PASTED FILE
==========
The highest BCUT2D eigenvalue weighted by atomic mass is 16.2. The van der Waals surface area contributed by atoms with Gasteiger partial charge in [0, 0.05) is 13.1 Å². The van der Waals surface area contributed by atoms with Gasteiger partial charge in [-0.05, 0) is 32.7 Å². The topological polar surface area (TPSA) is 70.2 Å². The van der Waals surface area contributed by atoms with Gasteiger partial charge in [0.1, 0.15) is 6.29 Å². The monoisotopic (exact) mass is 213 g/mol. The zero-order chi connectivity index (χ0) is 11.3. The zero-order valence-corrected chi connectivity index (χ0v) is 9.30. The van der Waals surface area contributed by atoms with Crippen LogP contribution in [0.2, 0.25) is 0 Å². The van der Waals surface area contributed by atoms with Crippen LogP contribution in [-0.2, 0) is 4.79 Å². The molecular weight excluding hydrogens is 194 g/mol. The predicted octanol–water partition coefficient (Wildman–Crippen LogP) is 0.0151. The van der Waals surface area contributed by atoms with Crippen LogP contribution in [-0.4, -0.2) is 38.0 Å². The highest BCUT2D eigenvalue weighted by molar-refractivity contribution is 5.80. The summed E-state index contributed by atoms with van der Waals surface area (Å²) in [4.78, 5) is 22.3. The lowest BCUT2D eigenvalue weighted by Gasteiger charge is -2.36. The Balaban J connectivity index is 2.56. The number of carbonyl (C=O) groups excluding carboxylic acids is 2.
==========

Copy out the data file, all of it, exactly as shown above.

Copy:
The highest BCUT2D eigenvalue weighted by atomic mass is 16.2. The van der Waals surface area contributed by atoms with Gasteiger partial charge in [0, 0.05) is 13.1 Å². The van der Waals surface area contributed by atoms with Gasteiger partial charge in [-0.05, 0) is 32.7 Å². The topological polar surface area (TPSA) is 70.2 Å². The van der Waals surface area contributed by atoms with Gasteiger partial charge in [0.1, 0.15) is 6.29 Å². The monoisotopic (exact) mass is 213 g/mol. The zero-order chi connectivity index (χ0) is 11.3. The zero-order valence-corrected chi connectivity index (χ0v) is 9.30. The van der Waals surface area contributed by atoms with Crippen LogP contribution in [0.2, 0.25) is 0 Å². The van der Waals surface area contributed by atoms with Crippen LogP contribution in [-0.2, 0) is 4.79 Å². The molecular weight excluding hydrogens is 194 g/mol. The predicted octanol–water partition coefficient (Wildman–Crippen LogP) is 0.0151. The van der Waals surface area contributed by atoms with Crippen LogP contribution in [-0.4, -0.2) is 38.0 Å². The highest BCUT2D eigenvalue weighted by molar-refractivity contribution is 5.80. The summed E-state index contributed by atoms with van der Waals surface area (Å²) in [4.78, 5) is 22.3. The lowest BCUT2D eigenvalue weighted by Gasteiger charge is -2.36. The Balaban J connectivity index is 2.56. The number of carbonyl (C=O) groups excluding carboxylic acids is 2.